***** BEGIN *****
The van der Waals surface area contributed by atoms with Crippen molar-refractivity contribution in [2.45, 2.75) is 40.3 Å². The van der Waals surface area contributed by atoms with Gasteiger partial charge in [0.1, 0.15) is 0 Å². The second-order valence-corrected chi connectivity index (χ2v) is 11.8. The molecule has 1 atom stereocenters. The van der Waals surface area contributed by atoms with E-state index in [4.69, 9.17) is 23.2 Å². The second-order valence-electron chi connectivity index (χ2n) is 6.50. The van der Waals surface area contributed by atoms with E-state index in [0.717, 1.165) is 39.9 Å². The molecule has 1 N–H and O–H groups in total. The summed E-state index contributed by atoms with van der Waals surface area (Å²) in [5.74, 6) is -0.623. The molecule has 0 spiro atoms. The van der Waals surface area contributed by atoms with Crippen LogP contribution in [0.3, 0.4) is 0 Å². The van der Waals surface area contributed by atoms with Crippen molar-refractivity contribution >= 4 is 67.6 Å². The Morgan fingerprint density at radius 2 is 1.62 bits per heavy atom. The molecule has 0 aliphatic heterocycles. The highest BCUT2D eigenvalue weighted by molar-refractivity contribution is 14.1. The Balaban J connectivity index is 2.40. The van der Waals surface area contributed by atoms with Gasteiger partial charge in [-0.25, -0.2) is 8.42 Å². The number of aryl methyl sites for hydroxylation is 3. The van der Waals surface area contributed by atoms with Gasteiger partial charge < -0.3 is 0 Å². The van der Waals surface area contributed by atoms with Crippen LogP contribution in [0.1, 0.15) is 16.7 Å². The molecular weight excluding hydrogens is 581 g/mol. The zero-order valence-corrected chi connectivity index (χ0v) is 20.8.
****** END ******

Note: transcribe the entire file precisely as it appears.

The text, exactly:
The van der Waals surface area contributed by atoms with Crippen molar-refractivity contribution in [2.45, 2.75) is 40.3 Å². The van der Waals surface area contributed by atoms with Gasteiger partial charge in [0.1, 0.15) is 0 Å². The second-order valence-corrected chi connectivity index (χ2v) is 11.8. The molecule has 1 atom stereocenters. The van der Waals surface area contributed by atoms with E-state index in [4.69, 9.17) is 23.2 Å². The second-order valence-electron chi connectivity index (χ2n) is 6.50. The van der Waals surface area contributed by atoms with E-state index in [0.717, 1.165) is 39.9 Å². The molecule has 1 N–H and O–H groups in total. The summed E-state index contributed by atoms with van der Waals surface area (Å²) in [5.74, 6) is -0.623. The molecule has 0 spiro atoms. The van der Waals surface area contributed by atoms with Crippen LogP contribution in [0.3, 0.4) is 0 Å². The van der Waals surface area contributed by atoms with Crippen molar-refractivity contribution >= 4 is 67.6 Å². The Morgan fingerprint density at radius 2 is 1.62 bits per heavy atom. The molecule has 0 aliphatic heterocycles. The highest BCUT2D eigenvalue weighted by molar-refractivity contribution is 14.1. The Balaban J connectivity index is 2.40. The van der Waals surface area contributed by atoms with Gasteiger partial charge in [-0.25, -0.2) is 8.42 Å². The number of aryl methyl sites for hydroxylation is 3. The van der Waals surface area contributed by atoms with Gasteiger partial charge < -0.3 is 0 Å². The van der Waals surface area contributed by atoms with Crippen LogP contribution in [0.1, 0.15) is 16.7 Å². The molecular weight excluding hydrogens is 581 g/mol. The zero-order valence-corrected chi connectivity index (χ0v) is 20.8.